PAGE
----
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Sen. Chris Murphy argued against inaction on gun policy in an interview that aired Sunday on ABC's "This Week."
The Connecticut lawmaker defended his proposed reforms, contending that they could avert a mass shooting in the future even if they would not have necessarily prevented the Orlando nightclub massacre.
Murphy was among the group of Senate Democrats who led a nearly 15-hour filibuster Thursday that ended once GOP leaders reportedly agreed to allow votes on proposed gun control measures. Murphy's proposals, filed with Sen. Dianne Feinstein of California, focus on banning people on the terrorist watch list from getting gun licenses and expanding background checks to gun shows and internet sales.
ABC's Jonathan Karl pointed out during Sunday's interview that the proposals now up for a vote wouldn't have prevented the attack in Orlando. "We can't get into that trap," Murphy said. "I think if this proposal had been into effect, it may have stopped this shooting. But we can't get into the trap in which we are forced to defend a proposal simply because it didn't stop the last tragedy. We should be making our gun laws less full of Swiss cheese holes so that future killings don't happen."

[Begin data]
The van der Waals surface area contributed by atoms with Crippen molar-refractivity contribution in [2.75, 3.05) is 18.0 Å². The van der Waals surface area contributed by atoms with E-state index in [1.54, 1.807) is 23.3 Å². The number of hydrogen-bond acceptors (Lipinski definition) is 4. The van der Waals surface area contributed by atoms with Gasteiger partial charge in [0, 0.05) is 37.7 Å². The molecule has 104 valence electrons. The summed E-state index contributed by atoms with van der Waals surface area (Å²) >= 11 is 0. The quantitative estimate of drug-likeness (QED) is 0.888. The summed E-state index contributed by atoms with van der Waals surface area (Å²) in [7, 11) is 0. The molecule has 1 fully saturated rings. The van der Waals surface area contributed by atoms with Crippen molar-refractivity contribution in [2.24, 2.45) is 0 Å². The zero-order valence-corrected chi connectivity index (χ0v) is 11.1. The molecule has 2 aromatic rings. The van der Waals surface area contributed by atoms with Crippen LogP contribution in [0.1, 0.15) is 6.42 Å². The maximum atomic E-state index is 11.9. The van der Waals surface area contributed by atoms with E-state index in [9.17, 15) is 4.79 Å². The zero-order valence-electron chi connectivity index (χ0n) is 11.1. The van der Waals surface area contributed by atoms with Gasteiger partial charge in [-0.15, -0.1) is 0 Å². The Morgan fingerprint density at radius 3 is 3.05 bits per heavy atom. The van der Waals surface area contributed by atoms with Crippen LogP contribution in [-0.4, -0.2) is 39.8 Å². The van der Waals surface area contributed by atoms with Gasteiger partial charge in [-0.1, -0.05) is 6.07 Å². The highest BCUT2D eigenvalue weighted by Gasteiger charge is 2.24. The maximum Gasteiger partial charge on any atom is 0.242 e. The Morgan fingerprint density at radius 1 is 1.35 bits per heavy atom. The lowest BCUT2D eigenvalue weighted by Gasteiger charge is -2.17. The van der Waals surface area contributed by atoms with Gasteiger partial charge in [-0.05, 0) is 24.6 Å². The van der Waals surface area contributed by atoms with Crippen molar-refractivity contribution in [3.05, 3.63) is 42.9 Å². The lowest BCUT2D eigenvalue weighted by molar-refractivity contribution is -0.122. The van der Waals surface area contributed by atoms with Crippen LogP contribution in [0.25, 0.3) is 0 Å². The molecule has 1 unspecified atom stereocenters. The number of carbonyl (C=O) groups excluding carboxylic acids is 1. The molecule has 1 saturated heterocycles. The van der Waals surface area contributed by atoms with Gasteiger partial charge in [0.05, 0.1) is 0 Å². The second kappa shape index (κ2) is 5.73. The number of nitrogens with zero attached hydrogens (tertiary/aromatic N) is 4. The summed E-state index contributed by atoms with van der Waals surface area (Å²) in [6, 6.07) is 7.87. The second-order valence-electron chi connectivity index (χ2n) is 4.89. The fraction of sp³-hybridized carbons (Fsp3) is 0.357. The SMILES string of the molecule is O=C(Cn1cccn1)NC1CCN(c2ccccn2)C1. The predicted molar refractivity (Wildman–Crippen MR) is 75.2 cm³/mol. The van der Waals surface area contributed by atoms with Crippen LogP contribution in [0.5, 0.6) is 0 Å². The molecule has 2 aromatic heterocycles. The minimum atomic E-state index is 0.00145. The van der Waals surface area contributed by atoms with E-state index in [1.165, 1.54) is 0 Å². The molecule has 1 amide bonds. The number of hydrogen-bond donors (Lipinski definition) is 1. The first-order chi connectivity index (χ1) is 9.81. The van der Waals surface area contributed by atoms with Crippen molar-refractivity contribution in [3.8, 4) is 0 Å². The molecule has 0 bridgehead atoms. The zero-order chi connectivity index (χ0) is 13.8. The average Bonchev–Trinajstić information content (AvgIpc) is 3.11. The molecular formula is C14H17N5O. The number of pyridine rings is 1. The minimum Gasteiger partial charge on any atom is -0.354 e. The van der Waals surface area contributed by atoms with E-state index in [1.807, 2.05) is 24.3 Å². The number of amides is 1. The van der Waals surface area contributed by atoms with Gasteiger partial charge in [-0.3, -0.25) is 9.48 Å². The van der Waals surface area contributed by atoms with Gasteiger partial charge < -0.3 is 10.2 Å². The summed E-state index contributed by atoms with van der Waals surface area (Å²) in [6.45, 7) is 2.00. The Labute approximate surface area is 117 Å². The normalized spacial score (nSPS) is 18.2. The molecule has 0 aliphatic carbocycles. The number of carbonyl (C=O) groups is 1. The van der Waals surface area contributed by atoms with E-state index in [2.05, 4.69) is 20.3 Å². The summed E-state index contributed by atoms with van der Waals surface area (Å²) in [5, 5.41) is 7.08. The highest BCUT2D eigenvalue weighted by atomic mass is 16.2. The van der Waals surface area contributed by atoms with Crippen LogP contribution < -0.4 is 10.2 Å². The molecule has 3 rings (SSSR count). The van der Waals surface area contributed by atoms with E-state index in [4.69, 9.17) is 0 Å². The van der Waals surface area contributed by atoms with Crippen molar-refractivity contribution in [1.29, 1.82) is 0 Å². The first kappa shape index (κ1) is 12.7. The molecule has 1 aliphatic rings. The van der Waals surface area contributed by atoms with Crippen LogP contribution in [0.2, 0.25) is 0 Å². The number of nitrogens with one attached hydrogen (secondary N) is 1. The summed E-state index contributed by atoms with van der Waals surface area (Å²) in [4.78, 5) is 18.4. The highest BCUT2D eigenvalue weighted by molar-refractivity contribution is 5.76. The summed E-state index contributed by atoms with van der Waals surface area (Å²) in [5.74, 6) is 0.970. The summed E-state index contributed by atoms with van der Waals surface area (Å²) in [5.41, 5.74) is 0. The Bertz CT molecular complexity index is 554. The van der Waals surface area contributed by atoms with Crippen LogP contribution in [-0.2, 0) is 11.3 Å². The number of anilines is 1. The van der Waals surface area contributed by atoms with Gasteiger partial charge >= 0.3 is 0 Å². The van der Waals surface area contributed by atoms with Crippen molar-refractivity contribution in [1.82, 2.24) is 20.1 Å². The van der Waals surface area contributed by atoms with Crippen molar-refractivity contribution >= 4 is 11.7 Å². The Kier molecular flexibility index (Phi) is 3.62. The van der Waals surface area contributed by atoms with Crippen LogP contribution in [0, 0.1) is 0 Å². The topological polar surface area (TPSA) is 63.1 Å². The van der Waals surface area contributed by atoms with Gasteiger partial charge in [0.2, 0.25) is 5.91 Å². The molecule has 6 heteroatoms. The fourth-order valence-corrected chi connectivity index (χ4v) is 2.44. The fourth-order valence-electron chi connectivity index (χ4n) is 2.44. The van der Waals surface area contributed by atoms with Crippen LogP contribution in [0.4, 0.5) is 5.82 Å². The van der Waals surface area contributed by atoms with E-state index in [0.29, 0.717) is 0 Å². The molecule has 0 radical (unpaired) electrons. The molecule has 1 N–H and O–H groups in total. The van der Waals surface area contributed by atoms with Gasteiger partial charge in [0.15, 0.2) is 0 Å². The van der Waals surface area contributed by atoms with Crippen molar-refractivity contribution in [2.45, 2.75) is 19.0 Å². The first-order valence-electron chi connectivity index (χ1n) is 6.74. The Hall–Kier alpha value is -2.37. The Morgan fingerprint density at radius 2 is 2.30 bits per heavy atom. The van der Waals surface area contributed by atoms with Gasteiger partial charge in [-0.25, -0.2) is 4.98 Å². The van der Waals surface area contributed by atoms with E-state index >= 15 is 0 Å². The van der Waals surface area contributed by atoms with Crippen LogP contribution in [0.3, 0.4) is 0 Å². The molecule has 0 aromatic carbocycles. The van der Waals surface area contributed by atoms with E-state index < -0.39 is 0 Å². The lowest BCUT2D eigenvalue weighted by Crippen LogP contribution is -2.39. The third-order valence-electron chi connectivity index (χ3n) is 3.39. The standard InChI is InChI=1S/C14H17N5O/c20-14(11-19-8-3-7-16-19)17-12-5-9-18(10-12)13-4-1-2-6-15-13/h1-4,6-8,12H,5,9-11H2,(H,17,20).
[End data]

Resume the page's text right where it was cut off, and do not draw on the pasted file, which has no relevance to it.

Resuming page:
Murphy then invoked the 2012 Newtown elementary school shooting, which occurred in his state. The massacre left 20 children and six staff members dead. Murphy ended the filibuster earlier in the week with a tribute to a teacher who died trying to shield a student.
"That trap is an impossible one," he said Sunday. "The Sandy Hook families lobby for background checks. You know why? Because they're just as concerned with the young men and women who are dying in our cities because of the flow of illegal guns as they are about a ban on assault weapons or high magazine clips that might have prevented the Newtown killings. So this has to be broader than just responding to the tragedy that happened three days ago."
The Senate is set to vote on four gun control measures Monday, including two less restrictive measures filed by Sens. Chuck Grassley of Iowa and John Cornyn of Texas.